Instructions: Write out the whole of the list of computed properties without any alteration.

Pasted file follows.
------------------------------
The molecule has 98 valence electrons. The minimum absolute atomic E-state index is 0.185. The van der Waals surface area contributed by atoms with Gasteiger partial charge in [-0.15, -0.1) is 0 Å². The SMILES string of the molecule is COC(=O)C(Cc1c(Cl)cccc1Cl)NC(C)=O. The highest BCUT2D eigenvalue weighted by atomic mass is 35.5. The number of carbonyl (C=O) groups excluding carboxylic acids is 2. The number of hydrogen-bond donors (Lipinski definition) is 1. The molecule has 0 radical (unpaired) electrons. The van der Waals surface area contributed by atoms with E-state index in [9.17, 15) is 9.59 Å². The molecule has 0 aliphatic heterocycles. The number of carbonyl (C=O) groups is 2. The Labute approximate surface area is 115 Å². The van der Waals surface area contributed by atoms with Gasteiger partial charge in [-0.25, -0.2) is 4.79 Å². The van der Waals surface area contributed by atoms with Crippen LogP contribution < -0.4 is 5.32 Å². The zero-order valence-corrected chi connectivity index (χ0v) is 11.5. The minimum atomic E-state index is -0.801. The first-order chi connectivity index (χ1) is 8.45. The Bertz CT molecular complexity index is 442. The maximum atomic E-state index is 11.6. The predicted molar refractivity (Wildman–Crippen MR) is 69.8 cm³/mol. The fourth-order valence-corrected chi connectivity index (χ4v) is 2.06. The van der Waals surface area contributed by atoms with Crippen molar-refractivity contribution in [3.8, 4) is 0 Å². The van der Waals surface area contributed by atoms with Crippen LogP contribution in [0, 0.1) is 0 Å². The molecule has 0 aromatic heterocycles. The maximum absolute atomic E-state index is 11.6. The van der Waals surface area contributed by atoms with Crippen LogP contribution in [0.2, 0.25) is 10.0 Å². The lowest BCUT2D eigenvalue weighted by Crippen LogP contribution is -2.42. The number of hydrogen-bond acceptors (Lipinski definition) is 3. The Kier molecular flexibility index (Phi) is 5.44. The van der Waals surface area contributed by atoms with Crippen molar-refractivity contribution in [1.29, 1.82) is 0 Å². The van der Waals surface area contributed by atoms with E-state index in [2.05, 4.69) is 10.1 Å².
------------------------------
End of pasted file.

The molecule has 98 valence electrons. The minimum absolute atomic E-state index is 0.185. The van der Waals surface area contributed by atoms with Gasteiger partial charge in [-0.15, -0.1) is 0 Å². The SMILES string of the molecule is COC(=O)C(Cc1c(Cl)cccc1Cl)NC(C)=O. The highest BCUT2D eigenvalue weighted by atomic mass is 35.5. The number of carbonyl (C=O) groups excluding carboxylic acids is 2. The number of hydrogen-bond donors (Lipinski definition) is 1. The molecule has 0 radical (unpaired) electrons. The van der Waals surface area contributed by atoms with E-state index in [9.17, 15) is 9.59 Å². The molecule has 0 aliphatic heterocycles. The number of carbonyl (C=O) groups is 2. The Labute approximate surface area is 115 Å². The van der Waals surface area contributed by atoms with Gasteiger partial charge in [-0.25, -0.2) is 4.79 Å². The van der Waals surface area contributed by atoms with Crippen LogP contribution < -0.4 is 5.32 Å². The zero-order valence-corrected chi connectivity index (χ0v) is 11.5. The minimum atomic E-state index is -0.801. The first-order chi connectivity index (χ1) is 8.45. The Bertz CT molecular complexity index is 442. The maximum atomic E-state index is 11.6. The predicted molar refractivity (Wildman–Crippen MR) is 69.8 cm³/mol. The fourth-order valence-corrected chi connectivity index (χ4v) is 2.06. The van der Waals surface area contributed by atoms with Crippen molar-refractivity contribution in [3.8, 4) is 0 Å². The van der Waals surface area contributed by atoms with Crippen LogP contribution in [0, 0.1) is 0 Å². The molecule has 0 aromatic heterocycles. The maximum absolute atomic E-state index is 11.6. The van der Waals surface area contributed by atoms with Crippen LogP contribution in [0.2, 0.25) is 10.0 Å². The lowest BCUT2D eigenvalue weighted by Crippen LogP contribution is -2.42. The number of hydrogen-bond acceptors (Lipinski definition) is 3. The Kier molecular flexibility index (Phi) is 5.44. The van der Waals surface area contributed by atoms with Crippen molar-refractivity contribution in [1.29, 1.82) is 0 Å². The van der Waals surface area contributed by atoms with E-state index in [2.05, 4.69) is 10.1 Å².